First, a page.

Marriage will not always make you happy, but it will do something even better. It will give you an opportunity to find happiness in peace, in letting go, in learning what’s worth fighting for, in figuring out how to love an imperfect person, in seeing what commitment is and what compromise feels like.

Marriage won’t do the work for you. That work is yours—always and forevermore. The real work is not about finding the right person. It’s about becoming the right person

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Marriage and love are entirely separate subjects. Ideally, you should love your spouse and your spouse should love you, just as ideally anyone who must live together and work toward common goals should love each other, but love is not necessary for marriage and marriage is not necessary for love.

Our modern society needs to learn how to love.

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Love is the decision to consider the needs and wishes of another person significant, even, perhaps, as important as your own needs and wishes. Nothing more, nothing less.

Within a marriage, that love can be expressed in many ways, from cooking food to earning money to provide for the other to sharing hobbies to physical intimacy, but you can actually do all these things without love and you can love without doing these specific things. (Obviously if it's just a feeling it's meaningless so you have to do something!)

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1 hour ago, Islandsandmirrors said:

In my understanding, love is still a taboo that exists within society and its cultural (often negative) view of love masking as Islamic. That falling in love or pursuing someone you have romantic feelings for is somehow against Islamic teachings, and that romance and love and passion are unreal, or is something that only exists in movies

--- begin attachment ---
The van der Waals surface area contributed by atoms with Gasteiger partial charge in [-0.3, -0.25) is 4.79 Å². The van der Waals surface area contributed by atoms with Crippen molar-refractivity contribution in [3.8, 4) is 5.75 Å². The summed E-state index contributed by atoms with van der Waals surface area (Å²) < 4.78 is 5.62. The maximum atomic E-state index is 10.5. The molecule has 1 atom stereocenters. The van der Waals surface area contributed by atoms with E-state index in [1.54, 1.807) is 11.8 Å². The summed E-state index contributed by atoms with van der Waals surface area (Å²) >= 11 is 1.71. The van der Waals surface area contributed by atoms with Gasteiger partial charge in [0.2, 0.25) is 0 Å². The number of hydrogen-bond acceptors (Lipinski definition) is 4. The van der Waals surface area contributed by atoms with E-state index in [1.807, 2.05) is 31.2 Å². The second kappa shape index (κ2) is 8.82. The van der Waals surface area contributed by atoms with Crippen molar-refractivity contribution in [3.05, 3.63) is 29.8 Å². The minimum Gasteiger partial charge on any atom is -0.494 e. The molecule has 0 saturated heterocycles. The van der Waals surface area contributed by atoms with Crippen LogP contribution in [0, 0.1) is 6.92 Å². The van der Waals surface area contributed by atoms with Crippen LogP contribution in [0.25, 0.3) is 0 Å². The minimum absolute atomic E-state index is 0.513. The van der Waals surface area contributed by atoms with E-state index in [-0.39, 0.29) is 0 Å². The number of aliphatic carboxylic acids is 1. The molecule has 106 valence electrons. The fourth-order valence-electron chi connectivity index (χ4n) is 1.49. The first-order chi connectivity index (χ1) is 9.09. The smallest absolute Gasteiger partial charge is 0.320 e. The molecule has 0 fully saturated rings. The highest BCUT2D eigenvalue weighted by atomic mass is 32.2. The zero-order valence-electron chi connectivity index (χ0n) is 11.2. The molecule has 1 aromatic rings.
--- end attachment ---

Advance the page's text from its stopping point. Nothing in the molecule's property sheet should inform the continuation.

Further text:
What did I just read? Which society is that?

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33 minutes ago, BowTie said:

What did I just read? Which society is that?

Go on reddit and you’ll see a million comments about how love is fairytale. 

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20 minutes ago, Islandsandmirrors said:

Go on reddit and you’ll see a million comments about how love is fairytale. 

But isn't it a fairytale though? I thought it wasn't real, just a movie thingy... 

Oh and "Ali's wedding" was a good laugh, from the moment I saw the opening scene I knew it was going to be a good one... 

Edited by Ali~J

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2 minutes ago, notme said:

We need a "rolls eyes" reaction.

The funny thing is though, I wasn't even joking....

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On 7/12/2019 at 11:53 AM, notme said:

My apologies for making light of it then.

It was precisely the attitude that islandsandmirrors was describing.

Expecting love to be some magical fairy tale causes so much disappointment. People need to realize that love is a choice and a set of actions, not some fluttery feeling. You have to work at it, or it won't work.

The other extreme, not believing in love at all, is just as damaging. It causes cynicism, selfish attitudes, and throw-away relationships.

Sorry I think there's some misunderstanding here...

I also said before that love isn't like a fairytale thing. And to be honest I'm also not prepared to work for something which is just going to cause stress.

It would be my greatest dream to be with the perfect girl [insert description here of "perfect"]. But it's real life we're talking about here, not a dream and that girl of dreams isn't coming ever. I've accepted that....

And btw Islandsandmirrors said:

On 7/12/2019 at 9:08 AM, Islandsandmirrors said: